It’s Vermont’s first crop of the year! Once you spy steam escaping from your neighbor’s sugarhouse, you know spring is truly on its way, and in our county, that time is upon us.
That first stack of pancakes drizzled with gold is a reward hard won at the end of a cold winter, and we all have our favorites. The golden, light colored syrup harvested at the beginning of sugaring has the most delicate flavor, and this progress of color and maple intensity increases through the weeks. The darker syrups from the end of the season have the deepest maple flavor. This is not only my preference, but the best for cooking.
Vermont sugar makers simplified the grading of maple syrup a few years ago, and the USDA has adopted this system. Syrup is now all Grade A, with color and flavor variations now simply listed as golden, amber, dark, and very dark.
What do you like?
It is all about what you like best, and how you are using it. For instance, if you are using a delicate herb in the syrup for a glaze, use something on the light-colored and flavored side. When baking, use the darker syrups because the heat from the baking process dims the natural flavor, sometimes to nothing. I remember trying to recreate a maple-oat bread I had at a local restaurant, and could not get nearly enough of the maple flavor. When I finally coaxed the secret from the chef, he admitted to using a natural maple extract in addition to the syrup in order to boost the flavor. If you use an extract, make sure it is a natural maple extract and not something synthetic.
Infusing Liquid Gold
Infusing maple syrup is a great way to use that liquid gold with a multitude of flavors, and extending its use way beyond pancakes. New England cooks have long infused maple syrup with berries for a sweet topping, and no special recipe required; just simmer about a cup of syrup with about a cup of berries for about 10 minutes. You can strain it, or leave the berries whole.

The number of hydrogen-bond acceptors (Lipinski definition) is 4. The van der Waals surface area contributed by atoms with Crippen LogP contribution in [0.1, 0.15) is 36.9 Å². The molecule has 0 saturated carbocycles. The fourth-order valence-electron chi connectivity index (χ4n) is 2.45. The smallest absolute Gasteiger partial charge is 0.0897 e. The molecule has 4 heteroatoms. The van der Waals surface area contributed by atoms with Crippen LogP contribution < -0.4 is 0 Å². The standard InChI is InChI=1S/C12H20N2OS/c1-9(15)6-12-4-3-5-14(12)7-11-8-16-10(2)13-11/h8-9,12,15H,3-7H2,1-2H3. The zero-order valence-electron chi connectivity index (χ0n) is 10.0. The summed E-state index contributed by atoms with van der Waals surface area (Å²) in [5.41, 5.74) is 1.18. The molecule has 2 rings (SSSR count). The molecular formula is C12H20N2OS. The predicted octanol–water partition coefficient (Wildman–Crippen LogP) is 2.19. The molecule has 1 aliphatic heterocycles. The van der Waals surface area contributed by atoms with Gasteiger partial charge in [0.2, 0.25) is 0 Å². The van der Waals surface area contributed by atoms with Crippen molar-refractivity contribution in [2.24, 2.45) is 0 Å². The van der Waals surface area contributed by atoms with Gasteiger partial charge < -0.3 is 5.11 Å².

That is just the beginning of the story. Maple syrup is easy to infuse for use with both sweet and savory dishes. The technique is simple. Warm the syrup with whatever it is you want it to marry, heat to a simmer for five minutes, and set it aside until cool. Strain if desired. Most are stable in the refrigerator for months.
Start simple if you like. A natural companion to the hardiness of maple is cinnamon. This sassy spice works well with many of the traditional breakfast staples, from waffles to coffee cakes, or any number of sides such as parsnips or carrots. Split a vanilla bean and add a cinnamon stick to infuse a cup of amber maple syrup and you’ve got a complex flavor bomb to adorn all those creations.
Let’s try an herb, or two…
Herbs works beautifully, as do spices such as star anise, nutmeg, and cloves. Spirits can add a great dimension to the syrup as well, and some combinations are a natural: rum with cinnamon, and bourbon with cherry are both great pairings for maple, as is sambuca and fennel or anise. One of my favorites is dill and lemon.
In remarkably little time, you can have your own one-of-kind designer syrup to use and gift to others. Create your blend using what your family likes the best. Experiment, it is not rocket science, just taste as you go until you get the taste you want. The longer it sets, the more pronounced the flavor.